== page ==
Jo Young is an Archaeologist with the U.S. National Park Service, based at Aztec Ruins National Monument in New Mexico. She has over twelve years of field experience in the southwest United States on projects ranging from excavation to survey work, architectural documentation, and site conservation, including over ten years at Mesa Verde National Park. She holds a Certificate in Anthropology and Museum Studies from Indiana University–Purdue University Indianapolis and a BA in English from Appalachian State University. Jo joined the excavations at North Abydos in 2009. Her recent presentations include posters on “Square Tower House: Its Documentation Evolution” (SAA, 2008) and “Photo Rectification: Architectural Documentation Implementation” (Pecos Conference, 2008).
Prof. David O’Connor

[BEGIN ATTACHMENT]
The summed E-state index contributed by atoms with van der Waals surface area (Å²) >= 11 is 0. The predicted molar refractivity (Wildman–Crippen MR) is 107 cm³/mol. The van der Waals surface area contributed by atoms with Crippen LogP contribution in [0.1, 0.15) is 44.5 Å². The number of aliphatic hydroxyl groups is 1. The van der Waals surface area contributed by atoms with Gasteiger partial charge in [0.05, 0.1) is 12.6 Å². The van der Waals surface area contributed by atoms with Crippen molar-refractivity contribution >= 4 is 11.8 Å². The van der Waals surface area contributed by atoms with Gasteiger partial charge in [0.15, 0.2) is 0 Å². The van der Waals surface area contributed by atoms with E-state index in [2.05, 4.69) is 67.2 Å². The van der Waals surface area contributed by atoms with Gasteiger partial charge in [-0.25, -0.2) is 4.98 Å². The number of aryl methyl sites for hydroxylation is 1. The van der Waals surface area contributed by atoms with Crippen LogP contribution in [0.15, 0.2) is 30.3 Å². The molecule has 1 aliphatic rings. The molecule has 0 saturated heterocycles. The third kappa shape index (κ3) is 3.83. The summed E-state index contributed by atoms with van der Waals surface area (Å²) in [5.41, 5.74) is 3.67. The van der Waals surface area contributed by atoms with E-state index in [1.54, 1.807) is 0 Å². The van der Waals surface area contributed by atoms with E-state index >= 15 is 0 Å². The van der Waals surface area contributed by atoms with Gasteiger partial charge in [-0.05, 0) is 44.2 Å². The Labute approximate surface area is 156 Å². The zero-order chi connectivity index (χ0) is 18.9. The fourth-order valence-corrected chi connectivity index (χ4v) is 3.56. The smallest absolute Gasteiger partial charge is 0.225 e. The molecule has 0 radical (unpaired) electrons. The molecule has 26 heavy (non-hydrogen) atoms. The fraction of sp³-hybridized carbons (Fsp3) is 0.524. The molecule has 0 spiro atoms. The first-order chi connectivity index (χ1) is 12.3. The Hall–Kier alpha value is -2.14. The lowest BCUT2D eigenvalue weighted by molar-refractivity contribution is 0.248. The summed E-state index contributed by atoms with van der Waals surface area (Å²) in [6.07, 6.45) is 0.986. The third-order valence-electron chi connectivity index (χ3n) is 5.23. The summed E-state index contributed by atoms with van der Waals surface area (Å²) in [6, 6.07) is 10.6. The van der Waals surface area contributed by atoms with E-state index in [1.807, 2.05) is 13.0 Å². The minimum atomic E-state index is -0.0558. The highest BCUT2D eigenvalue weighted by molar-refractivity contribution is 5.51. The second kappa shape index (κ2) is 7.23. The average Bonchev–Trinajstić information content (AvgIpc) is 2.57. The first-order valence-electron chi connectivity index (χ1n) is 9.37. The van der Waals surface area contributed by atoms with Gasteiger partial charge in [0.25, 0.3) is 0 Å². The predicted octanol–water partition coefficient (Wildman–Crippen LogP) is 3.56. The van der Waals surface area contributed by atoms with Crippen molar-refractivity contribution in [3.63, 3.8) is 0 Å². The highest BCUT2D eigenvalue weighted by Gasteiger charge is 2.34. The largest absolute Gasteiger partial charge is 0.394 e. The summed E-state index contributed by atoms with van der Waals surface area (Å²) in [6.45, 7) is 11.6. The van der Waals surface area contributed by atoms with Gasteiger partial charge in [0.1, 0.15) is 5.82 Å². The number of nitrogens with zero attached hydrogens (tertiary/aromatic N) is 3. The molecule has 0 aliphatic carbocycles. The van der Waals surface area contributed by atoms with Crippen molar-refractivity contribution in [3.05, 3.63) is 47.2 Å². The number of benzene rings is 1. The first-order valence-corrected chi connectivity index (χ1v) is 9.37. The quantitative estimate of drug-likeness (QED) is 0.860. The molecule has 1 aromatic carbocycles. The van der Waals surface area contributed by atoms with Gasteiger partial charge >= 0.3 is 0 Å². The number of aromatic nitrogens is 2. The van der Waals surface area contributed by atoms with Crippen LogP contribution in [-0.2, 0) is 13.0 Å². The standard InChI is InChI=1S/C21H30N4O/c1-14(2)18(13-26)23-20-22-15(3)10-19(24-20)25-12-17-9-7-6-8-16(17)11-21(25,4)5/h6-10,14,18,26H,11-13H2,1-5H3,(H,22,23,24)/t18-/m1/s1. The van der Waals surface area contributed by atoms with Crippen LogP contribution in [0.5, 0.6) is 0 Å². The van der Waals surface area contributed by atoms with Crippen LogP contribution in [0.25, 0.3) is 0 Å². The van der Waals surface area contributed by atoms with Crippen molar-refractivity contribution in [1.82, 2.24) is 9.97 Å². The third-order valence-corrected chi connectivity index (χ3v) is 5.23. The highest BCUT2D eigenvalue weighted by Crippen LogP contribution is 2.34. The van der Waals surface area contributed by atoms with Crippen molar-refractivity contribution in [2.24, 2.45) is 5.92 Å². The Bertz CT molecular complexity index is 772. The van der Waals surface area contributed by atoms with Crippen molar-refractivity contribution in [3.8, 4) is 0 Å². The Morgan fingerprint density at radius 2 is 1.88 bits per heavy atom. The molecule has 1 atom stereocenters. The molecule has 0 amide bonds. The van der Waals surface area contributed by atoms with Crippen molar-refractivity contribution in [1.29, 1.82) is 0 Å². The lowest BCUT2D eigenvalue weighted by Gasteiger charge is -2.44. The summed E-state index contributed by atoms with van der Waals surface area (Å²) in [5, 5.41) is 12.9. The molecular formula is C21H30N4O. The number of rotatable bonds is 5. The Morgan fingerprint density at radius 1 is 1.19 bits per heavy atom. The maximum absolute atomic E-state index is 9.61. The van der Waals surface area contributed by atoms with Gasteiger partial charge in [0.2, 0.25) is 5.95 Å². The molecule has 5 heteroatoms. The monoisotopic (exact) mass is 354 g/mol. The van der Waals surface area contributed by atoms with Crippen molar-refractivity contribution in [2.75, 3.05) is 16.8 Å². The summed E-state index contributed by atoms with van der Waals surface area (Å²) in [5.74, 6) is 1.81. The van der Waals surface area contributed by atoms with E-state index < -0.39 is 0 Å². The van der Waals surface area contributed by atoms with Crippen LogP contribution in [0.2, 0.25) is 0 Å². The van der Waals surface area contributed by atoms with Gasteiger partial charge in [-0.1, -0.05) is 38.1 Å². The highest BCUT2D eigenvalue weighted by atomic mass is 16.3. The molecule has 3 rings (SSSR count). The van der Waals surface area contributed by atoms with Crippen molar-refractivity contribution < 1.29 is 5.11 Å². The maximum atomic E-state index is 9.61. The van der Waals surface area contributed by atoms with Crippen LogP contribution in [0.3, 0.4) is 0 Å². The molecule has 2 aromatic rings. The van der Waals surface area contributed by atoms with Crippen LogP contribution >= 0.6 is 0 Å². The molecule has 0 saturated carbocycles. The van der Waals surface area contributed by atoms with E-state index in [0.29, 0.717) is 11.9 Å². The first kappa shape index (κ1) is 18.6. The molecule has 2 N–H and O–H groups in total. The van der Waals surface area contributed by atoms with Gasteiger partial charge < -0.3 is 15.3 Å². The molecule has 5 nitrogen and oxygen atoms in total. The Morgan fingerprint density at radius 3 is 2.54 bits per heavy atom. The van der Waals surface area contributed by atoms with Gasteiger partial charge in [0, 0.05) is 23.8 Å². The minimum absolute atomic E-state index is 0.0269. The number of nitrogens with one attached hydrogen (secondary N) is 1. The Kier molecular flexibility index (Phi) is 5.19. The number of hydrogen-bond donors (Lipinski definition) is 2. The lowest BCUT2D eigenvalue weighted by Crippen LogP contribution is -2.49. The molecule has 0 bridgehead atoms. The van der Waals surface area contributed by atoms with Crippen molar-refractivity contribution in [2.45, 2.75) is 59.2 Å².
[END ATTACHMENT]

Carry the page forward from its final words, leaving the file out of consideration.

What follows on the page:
David O’Connor is the Lila Acheson Wallace Professor Emeritus of Ancient Egyptian Art at the Institute of Fine Arts, New York University, where he joined the faculty in 1995. As one of the most distinguished and influential scholars in contemporary Egyptology and Egyptian archaeology, his career encompasses seminal contributions to anthropology and art history, as well as historical and material culture studies of both ancient Egypt and Nubia. His career in archaeology began when he was invited to join the Nubian Salvage Campaign while studying at University College London in the early 1960s. Shortly after the completion of the Nubian Salvage Campaign and the reopening of archaeological sites in Egypt to foreign researchers after a hiatus following the 1952 Revolution, he returned to Egypt to begin organizing an archaeological expedition with Prof. William Kelly Simpson, sponsored jointly by the University of Pennsylvania Museum of Archaeology and Anthropology and the Yale Peabody Museum of Natural History. The Penn-Yale Expedition to Abydos organized its first field season in 1967, touching off a half-century of excavations at the site under his leadership. After receiving his PhD from the University of Cambridge, Prof. O’Connor joined the faculty at the University of Pennsylvania, where he taught and mentored a new generation of Egyptologists and archaeologists, and curated the Penn Museum’s Egyptian collection for many years, until moving to the Institute of Fine Arts at New York University. There, he taught and published extensively on the history of Egyptian art and architecture, while continuing to direct the Penn-Yale-IFA Expedition to Abydos until his retirement in 2017. His research through the years, whether archaeological or art historical, has consistently emphasized many of the less explored aspects of ancient Egyptian society and culture, such as the complexity of Egypt’s relations with Africa and the eastern Mediterranean in antiquity, and the nature of royal palaces and elite households, in addition to the meanings of the architecture and decorative programs of tombs and temples. He is the author of numerous books and articles, including the first comprehensive treatment of Abydos — Abydos: Egypt’s Earliest Pharaohs and the Cult of Osiris (Thames and Hudson, 2009), among many other noteworthy titles, which include The Old Kingdom Town at Buhen (Egypt Exploration Society, 2014); Ramesses III: The life and times of Egypt’s last hero, ed., with Eric Cline (University of Michigan Press, 2012); Ancient Egypt in Africa, with Andrew Reid (UCL Press, 2003); Mysterious Lands (Encounters with Ancient Egypt), ed., with Stephen Quirke (UCL Press, 2003); “Society and Individual in Early Egypt” in Order, Legitimacy, and Wealth in Ancient States (Janet Richards and Mary van Buren, eds., Cambridge University Press, 2000); Ancient Egyptian Kingship, ed., with David Silverman (Brill, 1995); Ancient Nubia: Egypt’s Rival in Africa (University of Pennsylvania Press, 1993).